Recently I moved to Xinyi District 信義區 in Taipei 台北, home of the iconic Taipei 101 skyscraper, probably the most commonly photographed thing in all Taiwan 台灣. I realize it is a terrible cliché for me to be sharing photos of 101 but this is inevitable given that it is now in my backyard. With any luck I’ll be doing so in my usual idiosyncratic way.
This self-portrait was captured in an abandoned temple in Keelung 基隆 and lightly edited in Photoshop to create the illusion of a figure at two different scales. I appear as a ghost in a mirror that probably hasn’t seen any use in quite some time—the temple itself is easily one of the most haunting sites anywhere on the island and people go to great lengths to avoid the place.
While exploring the many abandoned buildings of Taiwan 台灣 these last few years I have taken a number of similar photos in dusty, broken mirrors. Eventually I hope to gather up some of these images and publish them here on this blog. I will update this post whenever I get around to it—but I’m publishing this one in advance as it involves some post-processing that I don’t plan to expose the other images to.
This is the view from inside the front door to my new apartment in Changhua City 彰化市. The doorframe is fitted with an interesting piece of grass that refracts and transforms the city streets into geometric abstractions. There is an instant before I slide the door aside when everything looks curiously unhinged—but then reality snaps back into order and my day begins.
I briefly switched on my new television to see if it was working and a political advertisement heralding the new train station in Yuanlin 員林 flashed before my eyes. The timing—immediately before the last election—was no coincidence. Incumbents all over Taiwan 台灣 had been rushing their keystone projects to completion, not that it helped them much.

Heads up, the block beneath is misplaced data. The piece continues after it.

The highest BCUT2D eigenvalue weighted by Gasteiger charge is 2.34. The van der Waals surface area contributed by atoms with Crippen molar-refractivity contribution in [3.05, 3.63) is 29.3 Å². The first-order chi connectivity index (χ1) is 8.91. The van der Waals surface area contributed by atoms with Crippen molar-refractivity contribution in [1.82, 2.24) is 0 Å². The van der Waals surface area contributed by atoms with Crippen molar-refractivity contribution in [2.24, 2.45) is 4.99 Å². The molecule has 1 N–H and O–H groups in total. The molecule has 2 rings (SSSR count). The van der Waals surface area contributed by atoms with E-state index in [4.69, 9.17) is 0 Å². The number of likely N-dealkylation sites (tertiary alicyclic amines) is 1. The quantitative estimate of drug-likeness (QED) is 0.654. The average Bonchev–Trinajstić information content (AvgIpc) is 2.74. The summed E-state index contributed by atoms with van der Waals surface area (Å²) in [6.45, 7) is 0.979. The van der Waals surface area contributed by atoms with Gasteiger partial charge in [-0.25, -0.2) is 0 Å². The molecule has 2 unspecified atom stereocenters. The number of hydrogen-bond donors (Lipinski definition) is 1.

At any rate, something about the lo-fi grittiness of the image I produced with my smartphone really appeals to me on some level. It reminds me of times long ago—but still alive wherever I am, for I remain an avid collector of rare, old music, and regularly dive deep into the archives. Here I am, lost in the concrete jungles of Asia, perhaps the only human being in my vicinity who continues to celebrate these arcane wavelengths. Hopefully I needn’t explain the sly reference I was making in the title!
Last spring I captured a few of the scrambled signals produced by my friend’s archaic videophone. A day after returning to Taiwan 台灣 for the winter I dropped in again to say hello—and, out of curiosity, tapped the button on the videophone to see what would happen. This time around a more coherent picture formed of what I would assume is the entrance to my friend’s building.
The world inside the security camera appears strange and indistinct, almost as if it weren’t a part of our own. Were it not for the foreknowledge that this is a prosaic, everyday sort of thing, I might wonder if these signals were being sent back by a robotic probe trundling along the surface of an alien moon somewhere out there in the universe.
While stopping in on a friend not far from Guting Station I noticed an archaic device affixed to his wall: a videophone system for screening visitors! I was immediately curious, asking whether it worked or not, mashing buttons to see what would happen. Unsurprisingly, given the age of the device, it was not operational. Nevertheless, the scrambled patterns displayed on the monitor immediately appealed to me on some level, and I whipped out my phone to capture a few images.